Using the Simulator - Getting Started
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Press the F1 key to get on line help.
To write and run a program using the simulator, select the source code editor tab by pressing Alt+U.
Type in your program. It is best to get small parts of the program working rather than typing it all in at once.
Here is a simple example. Also look at the tutorial example programs. You can type this into the simulator or copy and paste it. The assembly code has been annotated with comments that explain the code. These comments are ignored by the assembler program. Comments begin with a semicolon and continue to the end of the line.
; ===== COUNT ================================================= MOV AL,0 ; Move 0 into the AL register REP: ; This label is used with jump commands ADD AL,2 ; Add two to AL JMP REP ; Jump back to the rep label END ; Program ends here ; =============================================================
|To run a program, you can step through it one line at a time by pressing Alt+P or by clicking this button repeatedly.|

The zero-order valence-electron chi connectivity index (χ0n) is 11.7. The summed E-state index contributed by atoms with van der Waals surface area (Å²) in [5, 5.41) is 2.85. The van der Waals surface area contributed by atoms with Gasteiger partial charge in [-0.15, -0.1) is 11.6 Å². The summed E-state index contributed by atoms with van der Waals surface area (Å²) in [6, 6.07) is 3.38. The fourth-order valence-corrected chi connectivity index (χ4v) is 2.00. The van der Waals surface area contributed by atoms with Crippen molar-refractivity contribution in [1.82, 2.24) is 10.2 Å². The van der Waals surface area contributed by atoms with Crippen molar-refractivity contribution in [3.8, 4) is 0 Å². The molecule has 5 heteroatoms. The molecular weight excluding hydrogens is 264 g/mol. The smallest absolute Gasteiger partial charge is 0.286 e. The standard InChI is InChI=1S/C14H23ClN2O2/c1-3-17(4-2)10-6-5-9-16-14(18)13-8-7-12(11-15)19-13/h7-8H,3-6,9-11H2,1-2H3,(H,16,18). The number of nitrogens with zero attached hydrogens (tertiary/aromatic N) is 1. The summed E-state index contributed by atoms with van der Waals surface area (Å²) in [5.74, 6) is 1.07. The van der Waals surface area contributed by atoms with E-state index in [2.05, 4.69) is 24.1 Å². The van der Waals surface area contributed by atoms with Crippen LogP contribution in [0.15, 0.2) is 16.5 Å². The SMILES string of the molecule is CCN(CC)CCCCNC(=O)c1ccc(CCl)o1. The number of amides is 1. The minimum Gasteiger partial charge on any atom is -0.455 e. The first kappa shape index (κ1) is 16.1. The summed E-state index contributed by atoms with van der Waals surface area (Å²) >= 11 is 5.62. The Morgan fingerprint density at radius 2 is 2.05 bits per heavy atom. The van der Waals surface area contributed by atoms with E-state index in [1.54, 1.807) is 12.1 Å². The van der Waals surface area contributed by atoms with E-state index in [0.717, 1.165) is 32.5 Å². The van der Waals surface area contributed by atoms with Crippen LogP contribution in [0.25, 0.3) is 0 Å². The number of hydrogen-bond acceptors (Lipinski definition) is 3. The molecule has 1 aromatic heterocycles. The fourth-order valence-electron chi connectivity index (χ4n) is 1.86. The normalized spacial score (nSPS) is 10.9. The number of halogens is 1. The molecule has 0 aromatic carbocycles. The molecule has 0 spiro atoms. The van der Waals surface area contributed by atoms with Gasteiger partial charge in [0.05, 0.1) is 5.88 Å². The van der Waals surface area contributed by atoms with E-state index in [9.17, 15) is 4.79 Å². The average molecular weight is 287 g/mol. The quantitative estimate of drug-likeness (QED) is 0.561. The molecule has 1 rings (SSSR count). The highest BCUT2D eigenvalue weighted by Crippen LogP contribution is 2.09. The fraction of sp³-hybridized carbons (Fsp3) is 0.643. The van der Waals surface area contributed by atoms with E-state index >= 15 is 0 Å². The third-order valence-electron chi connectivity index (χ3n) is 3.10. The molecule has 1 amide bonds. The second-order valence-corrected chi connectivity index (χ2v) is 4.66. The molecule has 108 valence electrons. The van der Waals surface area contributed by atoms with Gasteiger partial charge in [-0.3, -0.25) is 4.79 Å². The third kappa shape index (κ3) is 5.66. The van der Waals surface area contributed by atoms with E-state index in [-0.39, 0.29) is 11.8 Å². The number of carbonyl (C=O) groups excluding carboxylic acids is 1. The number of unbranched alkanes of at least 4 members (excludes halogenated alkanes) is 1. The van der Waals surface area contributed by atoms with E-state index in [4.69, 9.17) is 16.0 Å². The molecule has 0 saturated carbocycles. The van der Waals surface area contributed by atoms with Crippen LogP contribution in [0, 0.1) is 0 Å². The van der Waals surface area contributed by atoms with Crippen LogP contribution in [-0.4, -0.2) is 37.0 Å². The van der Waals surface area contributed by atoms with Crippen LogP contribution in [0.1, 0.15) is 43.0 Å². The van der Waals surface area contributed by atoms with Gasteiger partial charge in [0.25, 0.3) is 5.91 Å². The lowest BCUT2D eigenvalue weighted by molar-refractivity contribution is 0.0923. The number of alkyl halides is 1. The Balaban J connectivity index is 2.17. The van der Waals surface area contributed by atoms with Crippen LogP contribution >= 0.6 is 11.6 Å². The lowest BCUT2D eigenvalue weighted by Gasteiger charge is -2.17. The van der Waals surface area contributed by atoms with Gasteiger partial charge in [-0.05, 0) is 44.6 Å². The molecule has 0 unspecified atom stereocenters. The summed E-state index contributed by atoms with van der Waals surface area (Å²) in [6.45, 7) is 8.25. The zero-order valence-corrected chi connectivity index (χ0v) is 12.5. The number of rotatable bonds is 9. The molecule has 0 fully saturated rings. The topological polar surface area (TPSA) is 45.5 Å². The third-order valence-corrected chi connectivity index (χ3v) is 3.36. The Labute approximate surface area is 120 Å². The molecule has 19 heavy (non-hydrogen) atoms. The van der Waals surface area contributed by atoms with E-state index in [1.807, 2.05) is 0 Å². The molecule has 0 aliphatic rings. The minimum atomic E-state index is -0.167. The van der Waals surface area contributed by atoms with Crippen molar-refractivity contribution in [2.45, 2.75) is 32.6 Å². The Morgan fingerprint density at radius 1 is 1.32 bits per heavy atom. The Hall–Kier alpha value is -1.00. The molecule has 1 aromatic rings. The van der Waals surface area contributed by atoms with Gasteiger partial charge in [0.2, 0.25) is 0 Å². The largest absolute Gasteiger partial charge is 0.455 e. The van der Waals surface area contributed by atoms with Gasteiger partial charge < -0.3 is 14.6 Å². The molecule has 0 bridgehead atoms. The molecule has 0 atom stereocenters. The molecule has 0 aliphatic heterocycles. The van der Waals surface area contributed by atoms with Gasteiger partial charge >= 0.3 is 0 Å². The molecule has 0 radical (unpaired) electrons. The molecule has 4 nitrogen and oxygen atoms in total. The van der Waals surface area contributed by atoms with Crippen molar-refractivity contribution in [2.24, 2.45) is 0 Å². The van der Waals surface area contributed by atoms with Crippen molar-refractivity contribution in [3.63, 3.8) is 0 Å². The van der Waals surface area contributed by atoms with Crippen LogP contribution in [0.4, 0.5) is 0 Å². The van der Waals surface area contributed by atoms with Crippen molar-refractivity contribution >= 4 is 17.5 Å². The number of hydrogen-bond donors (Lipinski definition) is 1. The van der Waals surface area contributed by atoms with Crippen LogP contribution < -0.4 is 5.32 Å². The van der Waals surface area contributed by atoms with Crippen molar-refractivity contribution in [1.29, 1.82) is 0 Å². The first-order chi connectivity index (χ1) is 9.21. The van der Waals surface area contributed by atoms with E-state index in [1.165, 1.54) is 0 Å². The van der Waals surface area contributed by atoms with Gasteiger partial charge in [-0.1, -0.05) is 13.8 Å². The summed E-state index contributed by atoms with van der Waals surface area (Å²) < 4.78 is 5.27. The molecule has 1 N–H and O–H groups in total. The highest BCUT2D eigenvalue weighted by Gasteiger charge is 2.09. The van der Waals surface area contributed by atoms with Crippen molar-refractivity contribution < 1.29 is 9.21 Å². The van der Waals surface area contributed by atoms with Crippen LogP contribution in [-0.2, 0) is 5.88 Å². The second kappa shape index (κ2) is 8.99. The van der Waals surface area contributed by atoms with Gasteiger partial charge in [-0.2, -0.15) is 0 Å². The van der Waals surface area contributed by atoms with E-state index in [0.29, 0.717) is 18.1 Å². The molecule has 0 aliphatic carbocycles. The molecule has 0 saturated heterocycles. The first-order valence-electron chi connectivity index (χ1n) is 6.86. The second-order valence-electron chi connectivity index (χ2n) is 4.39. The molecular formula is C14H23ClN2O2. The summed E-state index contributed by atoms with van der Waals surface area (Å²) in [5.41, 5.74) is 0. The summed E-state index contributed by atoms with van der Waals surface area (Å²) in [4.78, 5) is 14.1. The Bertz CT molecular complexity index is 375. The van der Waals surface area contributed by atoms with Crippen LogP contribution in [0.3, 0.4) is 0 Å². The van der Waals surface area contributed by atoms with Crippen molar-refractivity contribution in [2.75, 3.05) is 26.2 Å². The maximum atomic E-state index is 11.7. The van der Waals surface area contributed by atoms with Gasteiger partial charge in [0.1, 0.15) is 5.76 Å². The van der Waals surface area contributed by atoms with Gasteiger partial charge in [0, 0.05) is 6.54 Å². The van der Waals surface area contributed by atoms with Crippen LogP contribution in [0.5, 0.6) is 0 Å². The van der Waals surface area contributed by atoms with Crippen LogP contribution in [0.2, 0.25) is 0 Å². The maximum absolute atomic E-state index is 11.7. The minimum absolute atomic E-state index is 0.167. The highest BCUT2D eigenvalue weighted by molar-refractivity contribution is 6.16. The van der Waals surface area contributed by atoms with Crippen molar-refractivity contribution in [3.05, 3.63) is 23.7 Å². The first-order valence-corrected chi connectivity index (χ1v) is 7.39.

|You can run a program continuously by pressing F9 or Alt+R or by pressing this button|
|To speed up or slow down a running program use these buttons or type Alt+L or Alt+T|
|To stop a running program press Alt+O or click or press Escape or press this button.|
|To restart a paused program, continuing from where it left off, press Alt+N or click this button.|
|To restart a program from the beginning, reset the CPU by pressing Alt+E or click this button.|
|To re-open the RAM display window, press Alt+M or click this button.|
|The code you type is called assembly code. This human-readable code is translated into machine code by the Assembler. The machine code (binary) is understood by the CPU. To assemble a program, press Alt+A or click this button.|
|You can see an animation of the assembler process by checking this box.|
|When you run or setp a program, if necessary, the code is assembled.|
There is short delay while the assembbler goes through all the stages of assembling the program. The steps are
The machine code stored in RAM can be viewed in three modes by selecting the appropriate radio button.
Hexadecimal - This display corresponds exactly to the binary executed by the CPU.
ASCII - This display is convenient if your program is processing text. The text is readable but the machine codes are not.
Source Code - This display shows how the assembly code commands are placed in memory.
The tutorial examples provide a step by step introduction to the commands and techniques of low level programming. Each program has one or more learning tasks associated with it. Some of the tasks are simple. Some are real brain teasers.
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© C Neil Bauers 2003